OSHOT: Regulatory delays threaten Keystone XL, Cushing MarketLink
Continued regulatory delays could place the proposed 700,000-b/d Keystone XL pipeline in jeopardy, according to Robert Jones, TransCanada vice-president and manager of the Keystone Pipeline project, while speaking to reporters July 20 on the sidelines of the Oil Sands & Heavy Oil Technologies conference in Calgary.
Christopher E. Smith
OGJ Pipeline Editor
CALGARY, July 20 -- Continued regulatory delays could place the proposed 700,000-b/d Keystone XL pipeline in jeopardy, according to Robert Jones, TransCanada vice-president and manager of the Keystone Pipeline project, while speaking to reporters July 20 on the sidelines of the Oil Sands & Heavy Oil Technologies conference in Calgary. “US refiners will have to replace the oil they’re losing from Mexico and Venezuela and they will do that by whatever means they can,” he said.
Jones also noted that TransCanada’s Keystone Cushing MarketLink project, delivering 150,000 b/d of crude from Cushing to the US Gulf Coast by 2013, would not proceed without approval of Keystone XL, explaining that the economics do not work for the line as a stand-alone facility.
During his keynote presentation on Keystone XL, Jones described the pipeline as a target for environmental groups who simply oppose oil, noting that building the facilities to export the crude overseas instead, conducting those export activities, and then importing crude by truck, rail, or tanker onto the Gulf Coast would have environmental impacts, including greenhouse gas emissions, exceeding those of building and operating Keystone XL.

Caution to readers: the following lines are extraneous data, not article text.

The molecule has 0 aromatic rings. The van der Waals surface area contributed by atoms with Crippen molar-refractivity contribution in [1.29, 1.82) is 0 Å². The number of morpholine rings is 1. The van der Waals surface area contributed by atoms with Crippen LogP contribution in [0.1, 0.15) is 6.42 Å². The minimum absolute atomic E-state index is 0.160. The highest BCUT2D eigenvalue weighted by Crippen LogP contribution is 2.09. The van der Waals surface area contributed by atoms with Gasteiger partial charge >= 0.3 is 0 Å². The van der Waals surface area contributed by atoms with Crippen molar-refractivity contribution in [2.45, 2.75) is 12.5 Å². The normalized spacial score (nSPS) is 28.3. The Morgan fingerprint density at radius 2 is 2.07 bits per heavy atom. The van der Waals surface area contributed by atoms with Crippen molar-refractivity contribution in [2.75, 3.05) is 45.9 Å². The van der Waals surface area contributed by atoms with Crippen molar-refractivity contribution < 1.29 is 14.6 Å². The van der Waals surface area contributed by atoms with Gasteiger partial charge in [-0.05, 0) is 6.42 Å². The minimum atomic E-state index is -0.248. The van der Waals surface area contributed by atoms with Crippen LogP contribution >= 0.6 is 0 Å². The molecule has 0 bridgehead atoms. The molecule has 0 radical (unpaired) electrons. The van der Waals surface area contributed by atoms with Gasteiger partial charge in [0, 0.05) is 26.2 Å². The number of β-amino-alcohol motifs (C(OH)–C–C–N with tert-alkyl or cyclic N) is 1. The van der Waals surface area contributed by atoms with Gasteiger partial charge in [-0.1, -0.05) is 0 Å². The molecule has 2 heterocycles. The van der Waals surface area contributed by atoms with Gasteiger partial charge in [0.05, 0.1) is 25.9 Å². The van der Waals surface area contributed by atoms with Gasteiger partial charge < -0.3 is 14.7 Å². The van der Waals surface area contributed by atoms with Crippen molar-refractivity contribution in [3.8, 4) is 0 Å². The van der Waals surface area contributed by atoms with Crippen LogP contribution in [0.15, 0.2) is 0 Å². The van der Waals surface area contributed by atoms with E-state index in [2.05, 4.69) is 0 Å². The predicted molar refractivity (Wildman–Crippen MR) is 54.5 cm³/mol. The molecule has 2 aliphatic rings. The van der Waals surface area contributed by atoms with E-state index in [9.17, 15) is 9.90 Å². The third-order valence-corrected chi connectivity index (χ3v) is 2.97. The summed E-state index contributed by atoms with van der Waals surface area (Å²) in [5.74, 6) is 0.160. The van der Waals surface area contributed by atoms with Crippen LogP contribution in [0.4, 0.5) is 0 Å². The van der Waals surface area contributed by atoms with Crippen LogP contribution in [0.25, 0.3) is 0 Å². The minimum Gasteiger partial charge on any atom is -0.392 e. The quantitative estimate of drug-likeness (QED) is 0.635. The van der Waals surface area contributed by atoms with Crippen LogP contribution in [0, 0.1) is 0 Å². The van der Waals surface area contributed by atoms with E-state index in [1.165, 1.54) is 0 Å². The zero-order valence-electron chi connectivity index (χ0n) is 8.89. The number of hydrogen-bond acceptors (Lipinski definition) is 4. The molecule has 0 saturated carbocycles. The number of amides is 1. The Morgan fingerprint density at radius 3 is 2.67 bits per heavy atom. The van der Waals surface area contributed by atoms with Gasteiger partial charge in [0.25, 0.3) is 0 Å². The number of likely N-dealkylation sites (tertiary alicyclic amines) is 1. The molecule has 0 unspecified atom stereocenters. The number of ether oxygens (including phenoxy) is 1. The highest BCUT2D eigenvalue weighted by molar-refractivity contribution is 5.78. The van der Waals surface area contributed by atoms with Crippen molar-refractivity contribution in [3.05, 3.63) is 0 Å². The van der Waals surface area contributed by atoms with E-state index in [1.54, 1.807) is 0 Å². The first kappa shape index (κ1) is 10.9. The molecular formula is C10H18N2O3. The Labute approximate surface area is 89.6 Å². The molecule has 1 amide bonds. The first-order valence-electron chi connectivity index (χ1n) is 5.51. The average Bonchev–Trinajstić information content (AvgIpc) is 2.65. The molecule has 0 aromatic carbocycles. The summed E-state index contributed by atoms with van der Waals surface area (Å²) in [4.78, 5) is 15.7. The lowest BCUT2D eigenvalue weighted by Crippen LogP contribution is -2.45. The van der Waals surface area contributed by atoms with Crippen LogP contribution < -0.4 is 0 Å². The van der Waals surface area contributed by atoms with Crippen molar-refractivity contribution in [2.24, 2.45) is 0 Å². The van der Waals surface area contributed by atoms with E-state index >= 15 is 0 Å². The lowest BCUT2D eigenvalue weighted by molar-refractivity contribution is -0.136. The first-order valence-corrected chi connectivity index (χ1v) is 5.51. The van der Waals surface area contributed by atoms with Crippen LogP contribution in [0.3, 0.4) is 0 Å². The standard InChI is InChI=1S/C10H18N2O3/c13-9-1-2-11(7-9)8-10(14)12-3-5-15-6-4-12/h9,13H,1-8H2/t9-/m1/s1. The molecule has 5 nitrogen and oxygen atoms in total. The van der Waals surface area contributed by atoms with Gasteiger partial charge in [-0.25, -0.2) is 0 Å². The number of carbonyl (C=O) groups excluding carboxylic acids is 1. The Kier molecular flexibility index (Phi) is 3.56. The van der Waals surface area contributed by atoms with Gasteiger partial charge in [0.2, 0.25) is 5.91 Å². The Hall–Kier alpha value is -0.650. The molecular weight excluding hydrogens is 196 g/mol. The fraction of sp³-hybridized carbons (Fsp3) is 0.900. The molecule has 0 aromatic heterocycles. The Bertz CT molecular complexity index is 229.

Addressing concerns surrounding Keystone XL’s crossing of the Ogallala aquifer, Jones noted that there are already 3,500 miles of hazardous liquids pipeline already crossing the aquifer. Keystone XL would cover a 250-mile stretch of Ogallala. Jones cited a University of Nebraska study stating that a leak from the Keystone XL would affect and area “from tens to hundreds of feet around the pipeline” and would not pose a risk to the aquifer.
Jones went on to note that the crude transported on Keystone XL would be no different from other heavy oils long-transported through US pipelines and that specifications for the crude were both widely used and broadly disseminated.
Lucian Pugliaresi, president of Energy Policy Research Foundation, emphasized both the potential job creation and the ongoing economic efficiencies Keystone XL would create during his presentation. TransCanada says Keystone XL will create 20,000 direct construction and manufacturing jobs, lead to 118,000 spin-off jobs, and inject more than $20 billion into the U.S. economy. Pugliaresi said savings gained in crude oil transport and in maximizing the match between Gulf Coast processing capacity and the crudes it could most efficiently process would alone yield $100-600 million/year.
Contact Christopher E. Smith at firstname.lastname@example.org.